by Prof Anne Lawrence
The manuscript in this image (below), now British Library Ms. Harley 978, was once owned by Reading Abbey, and contains an eclectic mixture of texts, including the poems of a twelfth-century author and performer now known as Marie de France. There are also poems by Walter Map, a cleric and commentator who is best known for his satire on the beliefs and behaviour of the great and the good in the court of King Henry II (in which he preserved some of the earliest stories concerning vampires – but that is a tale for a winter’s night, not a summer’s day).
The manuscript is most famous for the words and music depicted here, designed to be sung as a canon. Experts in Middle English will be able to make out the words, and to recite (or sing) the poem to welcome the arrival of Summer. If you prefer, you can also use the words in Latin (which are quite different).
For all other readers, here is a transcription of the Middle English, and a translation into modern English (with thanks to the British Library’s Blog on medieval manuscripts):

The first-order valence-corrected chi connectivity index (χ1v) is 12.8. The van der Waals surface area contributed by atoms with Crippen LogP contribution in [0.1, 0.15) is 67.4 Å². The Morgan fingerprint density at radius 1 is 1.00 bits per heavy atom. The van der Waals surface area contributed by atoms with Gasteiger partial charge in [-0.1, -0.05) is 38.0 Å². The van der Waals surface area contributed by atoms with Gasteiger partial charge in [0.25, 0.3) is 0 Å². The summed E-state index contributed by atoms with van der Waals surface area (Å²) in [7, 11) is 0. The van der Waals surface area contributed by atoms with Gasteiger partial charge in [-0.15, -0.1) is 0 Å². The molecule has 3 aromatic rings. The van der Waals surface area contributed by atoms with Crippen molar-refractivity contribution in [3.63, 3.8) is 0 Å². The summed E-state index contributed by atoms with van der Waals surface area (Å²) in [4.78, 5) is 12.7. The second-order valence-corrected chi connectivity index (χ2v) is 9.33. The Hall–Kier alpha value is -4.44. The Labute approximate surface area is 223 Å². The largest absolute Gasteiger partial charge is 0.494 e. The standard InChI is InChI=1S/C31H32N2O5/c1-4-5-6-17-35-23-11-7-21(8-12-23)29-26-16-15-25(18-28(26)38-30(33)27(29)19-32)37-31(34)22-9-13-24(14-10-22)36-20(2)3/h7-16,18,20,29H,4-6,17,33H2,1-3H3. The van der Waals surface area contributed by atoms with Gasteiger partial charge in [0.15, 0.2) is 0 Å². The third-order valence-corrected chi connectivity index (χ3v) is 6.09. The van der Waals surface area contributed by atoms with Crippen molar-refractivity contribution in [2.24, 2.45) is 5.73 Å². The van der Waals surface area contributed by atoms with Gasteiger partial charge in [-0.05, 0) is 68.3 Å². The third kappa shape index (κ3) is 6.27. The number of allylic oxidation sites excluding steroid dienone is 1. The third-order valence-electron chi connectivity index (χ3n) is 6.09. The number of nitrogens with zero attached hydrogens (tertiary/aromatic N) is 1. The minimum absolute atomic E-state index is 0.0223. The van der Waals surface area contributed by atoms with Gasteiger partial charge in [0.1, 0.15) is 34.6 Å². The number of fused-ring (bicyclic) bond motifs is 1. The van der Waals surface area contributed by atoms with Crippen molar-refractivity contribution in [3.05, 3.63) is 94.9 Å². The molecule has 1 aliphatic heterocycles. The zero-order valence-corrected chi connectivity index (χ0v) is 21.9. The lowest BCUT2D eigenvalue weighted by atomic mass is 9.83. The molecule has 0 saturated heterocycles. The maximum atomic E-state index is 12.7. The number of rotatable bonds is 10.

Sumer is icumen in, Lhude sing cuccu!
Groweþ sed and bloweþ med
And springþ þe wde nu, Sing cuccu!
Awe bleteþ after lomb, Lhouþ after calue cu.
Bulluc sterteþ, bucke uerteþ, Murie sing cuccu!
Cuccu, cuccu, wel singes þu cuccu;
Ne swik þu nauer nu. Pes: Sing cuccu nu.
Sing cuccu. Sing cuccu. Sing cuccu nu!
Summer has arrived, Loudly sing, Cuckoo!
The seed grows and the meadow blooms
And the wood springs anew, Sing, Cuckoo!
The ewe bleats after the lamb The cow lows after the calf.
The bullock stirs, the stag farts, Merrily sing, Cuckoo!
Cuckoo, cuckoo, well you sing, cuckoo;
Don’t ever you stop now, Sing cuckoo now.
Sing, Cuckoo. Sing Cuckoo. Sing cuckoo now!
The Hilliard Ensemble can be heard performing ‘Sumer is icumen in’ here: